Grant’s friends have recalled a busy social scene at the beach house, especially on Sundays, when filming stopped at all of the studios and filmmakers mixed at casual parties. Grant’s own home movies show these bustling, all-day parties, and the deep dark tan he developed spending the day in the sun with his friends. The fan magazines, however, portray life at the beach house in a very different way. They picture Grant and Scott doing everything together — sunbathing, swimming in their pool, tossing a ball, and running on the beach — entirely alone. Similarly, inside the house, they are pictured eating, playing backgammon, reading, and playing with the dog (a Sealyham terrier named Archie).
Today, these images look like portraits of a very happy gay marriage, and many contemporary commentators assume that they really are candid snapshots of the stars’ private lives. Some of Grant’s biographers have written that the photographs were leaked to the press or published just once by mistake. Others writers, commenting more widely on Hollywood’s oppressively closeted traditions, present the photographs as evidence of a hidden gay history.
While there is no doubt that Hollywood has a hidden gay history, it is very unlikely that these photographs figure in it in the way that contemporary commentators suppose. In fact, the photographs were not hidden at all. Cary Grant’s collected papers (held at the Margaret Herrick Library in Beverly Hills) include dozens of scrapbooks filled with publicity clippings from every stage of his career. The scrapbooks show that the images of Grant and Scott at home together were published over and over again, across a range of fan magazines, in the mid-1930s. Furthermore, Paramount’s own archives (also held at the Herrick Library) reveal that the studio commissioned these photographs as a part of the continuing campaign to promote Grant and Scott.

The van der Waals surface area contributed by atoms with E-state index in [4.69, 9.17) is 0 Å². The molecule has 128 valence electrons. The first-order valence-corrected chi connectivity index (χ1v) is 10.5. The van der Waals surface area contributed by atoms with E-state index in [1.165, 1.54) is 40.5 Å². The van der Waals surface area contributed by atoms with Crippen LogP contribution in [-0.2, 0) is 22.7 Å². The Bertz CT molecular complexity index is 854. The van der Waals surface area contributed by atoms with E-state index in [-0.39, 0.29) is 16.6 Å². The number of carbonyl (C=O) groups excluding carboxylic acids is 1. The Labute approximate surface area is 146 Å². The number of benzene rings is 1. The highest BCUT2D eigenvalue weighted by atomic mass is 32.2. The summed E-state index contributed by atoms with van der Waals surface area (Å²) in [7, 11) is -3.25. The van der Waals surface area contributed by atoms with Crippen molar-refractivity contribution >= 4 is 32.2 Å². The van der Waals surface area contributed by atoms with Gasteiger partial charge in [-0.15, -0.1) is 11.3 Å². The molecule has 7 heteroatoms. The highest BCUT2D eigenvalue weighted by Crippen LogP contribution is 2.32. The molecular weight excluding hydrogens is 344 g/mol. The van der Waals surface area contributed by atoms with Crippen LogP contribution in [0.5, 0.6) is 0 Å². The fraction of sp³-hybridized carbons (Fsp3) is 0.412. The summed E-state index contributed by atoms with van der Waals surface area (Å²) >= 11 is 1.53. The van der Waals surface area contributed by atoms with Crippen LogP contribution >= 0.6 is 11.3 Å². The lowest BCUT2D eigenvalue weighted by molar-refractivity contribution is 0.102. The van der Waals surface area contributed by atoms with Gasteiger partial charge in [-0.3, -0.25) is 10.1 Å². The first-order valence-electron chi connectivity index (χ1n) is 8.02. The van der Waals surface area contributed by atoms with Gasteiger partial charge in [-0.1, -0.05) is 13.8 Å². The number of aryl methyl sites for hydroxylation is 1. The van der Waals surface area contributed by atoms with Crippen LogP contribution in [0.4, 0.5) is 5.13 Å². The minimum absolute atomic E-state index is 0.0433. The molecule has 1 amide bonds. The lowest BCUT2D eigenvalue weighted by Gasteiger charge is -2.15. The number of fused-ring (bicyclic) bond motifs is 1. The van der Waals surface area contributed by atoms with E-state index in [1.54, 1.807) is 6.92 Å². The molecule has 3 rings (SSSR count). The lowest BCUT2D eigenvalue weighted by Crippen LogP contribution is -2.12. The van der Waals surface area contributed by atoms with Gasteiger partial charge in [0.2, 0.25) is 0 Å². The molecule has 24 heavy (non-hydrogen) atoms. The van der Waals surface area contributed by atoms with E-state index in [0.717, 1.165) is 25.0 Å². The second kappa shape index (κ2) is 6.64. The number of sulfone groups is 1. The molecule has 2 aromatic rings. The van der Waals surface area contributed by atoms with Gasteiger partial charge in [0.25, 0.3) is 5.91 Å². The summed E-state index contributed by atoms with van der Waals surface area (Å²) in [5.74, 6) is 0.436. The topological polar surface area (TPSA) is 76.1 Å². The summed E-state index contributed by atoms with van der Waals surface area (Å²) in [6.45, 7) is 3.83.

If there is a gay perspective in the photos, it is likely due to the photographer, Jerome Zerbe, who was young, gay, and intent on taking a different approach to photographing stars. He eschewed the carefully lit, studio-bound glamour photography that was the norm in 1930s Hollywood, preferring to capture stars in shots that appear spontaneous and unposed, and therefore seem to be more intimate and revealing. Zerbe’s photographs of Grant and Scott perfectly exemplify his approach, but he also brought an unmistakable sexual frisson to these images.
This did not go unnoticed by Paramount’s publicists, and in some instances they thought it was too overt. In one shot, Zerbe framed Grant and Scott in silhouette on the terrace, with the sun setting in the distance behind them, as Scott lit Grant’s cigarette. In another, they were posed sitting closely together on the diving board in their bathing suits, with Scott’s hands poised to touch Grant’s shoulder, presumably to push into the water. The Paramount publicists marked these as “kill shots” — that is, photos that should not be published. However, the studio was happy to distribute the other photographs and to have them accompany articles with headlines such as “Movie Bachelors at Home” (in Screenland) and “Batching It” (in Modern Screen).
Although Grant and Scott were both in their 30s, the articles refer to them not only as bachelors but as “the boys” and “best friends” — terms that emphasis their eligibility for marriage and also contextualize the readers’ gaze, suggesting that the photos can be admired in motherly or sisterly manner rather than in an openly sexual manner. Beefcake was too vulgar for magazines so heavily invested in glamour, but these playful, tasteful images suited the magazines perfectly.
In later years, neither Grant nor Scott ever commented on this publicity campaign and what they thought of it, but they may have been sharing an inside joke about it in the only other film that they made together, My Favorite Wife, in 1940. In their first scene together, when Grant sees Scott in a bathing suit at a swimming pool, his character is so awed by Scott’s physique that he has to mop his brow, and later in the film he continues to picture Scott at the pool in his mind. By this time, both Grant and Scott were well-known stars and could afford to laugh about the contrivances of their early publicity. It is likely, though, that they would have been surprised that Paramount’s very carefully staged publicity images were mistaken for everyday snapshots, and even more surprised that modern readers evidently find them as captivating as readers in the 1930s did.
From Cary Grant, the Making of a Hollywood Legend, by Mark Glancy. Copyright © 2020 by Mark Glancy and published by Oxford University Press. All rights reserved.